"Haugen files, races set"
July 3, 2008 · Updated 12:45 PM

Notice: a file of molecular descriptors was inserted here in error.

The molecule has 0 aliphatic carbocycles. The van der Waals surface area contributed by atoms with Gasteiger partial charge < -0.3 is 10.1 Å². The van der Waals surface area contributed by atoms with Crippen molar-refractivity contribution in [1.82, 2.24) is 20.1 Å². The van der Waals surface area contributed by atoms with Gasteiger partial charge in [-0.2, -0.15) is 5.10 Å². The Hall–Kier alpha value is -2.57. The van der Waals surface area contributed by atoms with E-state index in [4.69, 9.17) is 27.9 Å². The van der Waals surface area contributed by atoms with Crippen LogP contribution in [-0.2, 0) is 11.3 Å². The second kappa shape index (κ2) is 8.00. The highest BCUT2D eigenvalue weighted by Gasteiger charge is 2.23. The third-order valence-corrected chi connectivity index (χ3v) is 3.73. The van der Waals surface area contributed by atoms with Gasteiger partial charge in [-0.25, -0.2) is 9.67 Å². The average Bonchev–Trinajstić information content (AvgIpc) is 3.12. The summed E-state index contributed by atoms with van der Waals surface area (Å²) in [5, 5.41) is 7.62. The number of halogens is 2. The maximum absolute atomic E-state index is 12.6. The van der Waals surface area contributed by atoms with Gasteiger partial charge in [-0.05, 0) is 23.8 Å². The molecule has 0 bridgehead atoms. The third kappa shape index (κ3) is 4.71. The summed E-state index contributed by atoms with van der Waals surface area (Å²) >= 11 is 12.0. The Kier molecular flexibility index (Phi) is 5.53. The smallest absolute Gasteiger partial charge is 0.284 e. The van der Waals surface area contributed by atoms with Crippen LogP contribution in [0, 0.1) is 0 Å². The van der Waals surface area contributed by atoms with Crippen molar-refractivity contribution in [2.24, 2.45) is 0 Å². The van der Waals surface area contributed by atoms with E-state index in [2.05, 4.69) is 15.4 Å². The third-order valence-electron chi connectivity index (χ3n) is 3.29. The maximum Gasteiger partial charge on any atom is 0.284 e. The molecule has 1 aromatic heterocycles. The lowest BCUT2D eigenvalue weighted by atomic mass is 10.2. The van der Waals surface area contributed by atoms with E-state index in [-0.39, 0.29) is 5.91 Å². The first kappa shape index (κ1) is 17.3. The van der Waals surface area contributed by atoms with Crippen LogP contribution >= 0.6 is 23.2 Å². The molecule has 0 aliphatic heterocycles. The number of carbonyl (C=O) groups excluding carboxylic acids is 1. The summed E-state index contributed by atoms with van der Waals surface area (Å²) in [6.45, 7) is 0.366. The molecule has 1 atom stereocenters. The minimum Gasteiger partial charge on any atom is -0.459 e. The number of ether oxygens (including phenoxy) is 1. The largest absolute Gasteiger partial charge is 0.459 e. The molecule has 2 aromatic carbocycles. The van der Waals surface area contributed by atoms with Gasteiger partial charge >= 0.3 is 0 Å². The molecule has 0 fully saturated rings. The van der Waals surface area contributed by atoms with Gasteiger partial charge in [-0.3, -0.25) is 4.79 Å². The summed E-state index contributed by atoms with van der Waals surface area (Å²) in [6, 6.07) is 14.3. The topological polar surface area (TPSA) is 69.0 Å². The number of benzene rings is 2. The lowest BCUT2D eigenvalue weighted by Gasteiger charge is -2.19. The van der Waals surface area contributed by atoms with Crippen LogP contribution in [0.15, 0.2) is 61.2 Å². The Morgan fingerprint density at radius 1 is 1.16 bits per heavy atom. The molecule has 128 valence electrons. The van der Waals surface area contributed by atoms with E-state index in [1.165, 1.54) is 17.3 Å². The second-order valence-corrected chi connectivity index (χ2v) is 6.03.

"Friday, as expected, Sen. Mary Margaret Haugen, D-Camano Island, formally announced her intentions to return to the 10th District Senate seat she's occupied for the past eight years.Haugen said she waited until the last day of candidate filing week to make her announcement because she likes to keep her work and her politics separate.I've had so many legislative obligations to take care of, I put it off as long as I could, she said Monday afternoon, acknowledging that a campaign can become a full-time job once it starts.This time around, Democrat Haugen will face a challenge from Republican Norma Smith of Clinton. Smith has worked for U.S. Representative Jack Metcalf, R-Langley, as a field representative to three counties and as a liaison to seniors, local governments, the military and small business.Both Haugen and Smith got started in elective office as members of their community school boards.Haugen first went to Olympia as a House member in 1982. She said the issues that brought her into politics then are the same ones that make her want to go back now.No question about it, she said. Haugen listed education and growth management as two of her prime causes. Since she first entered politics, transportation issues have also risen to the top of her list. Haugen describes transportation as a crisis issue for the state, especially since the passage of Initiative 695 last November. The so-called car tab initiative cut more than a half billion dollars per year in transportation funding, with about half of that going to support local transit districts and state ferries. After an extended legislative session this winter, lawmakers were able to restore only a portion of the lost transportation dollars and only on a short-term basis.As chair of the Senate Transportation Committee, Haugen said she is in a position to help protect local ferry service and highways as more cuts brought on by I-695 become necessary.Haugen said she has long supported the public initiative process but doesn't like the way it's headed, with major media campaigns and paid signature gatherers.It was a peoples' process but now it's become a special interest process, she said. Huge amounts of money are put into these initiatives now.When asked whether she considers herself a liberal, conservative or moderate, Haugen said her stance on issues is constituent-driven.I'm the Senator from the 10th District. I represent the people of the district, she said. Both (political) parties have a fringe. The people in the center from both parties solve the problems.As the proprietor of her own beauty shop for 20 years, Haugen said she supports business and economic development. But she has a strong record of casting environmental votes as well.I represent islands. People who live on islands tend to be interested in the environment, she said.Haugen was a leader in writing the state's sweeping and still-controversial 1990 Growth Management Act which requires fast-growing cities and counties to prepare 20-year plans on dealing with increasing population.Early in her campaign, Smith challenged Haugen to run a race free from personal attacks and negative advertising. Haugen agreed to the concept but said she would not sign a pledge Smith had written. She stated that a provision of the pledge calling for both sides to hand over all advertising material prior to its release was unworkable. District 10 includes all of Island County as well as parts of Snohomish and Skagit counties."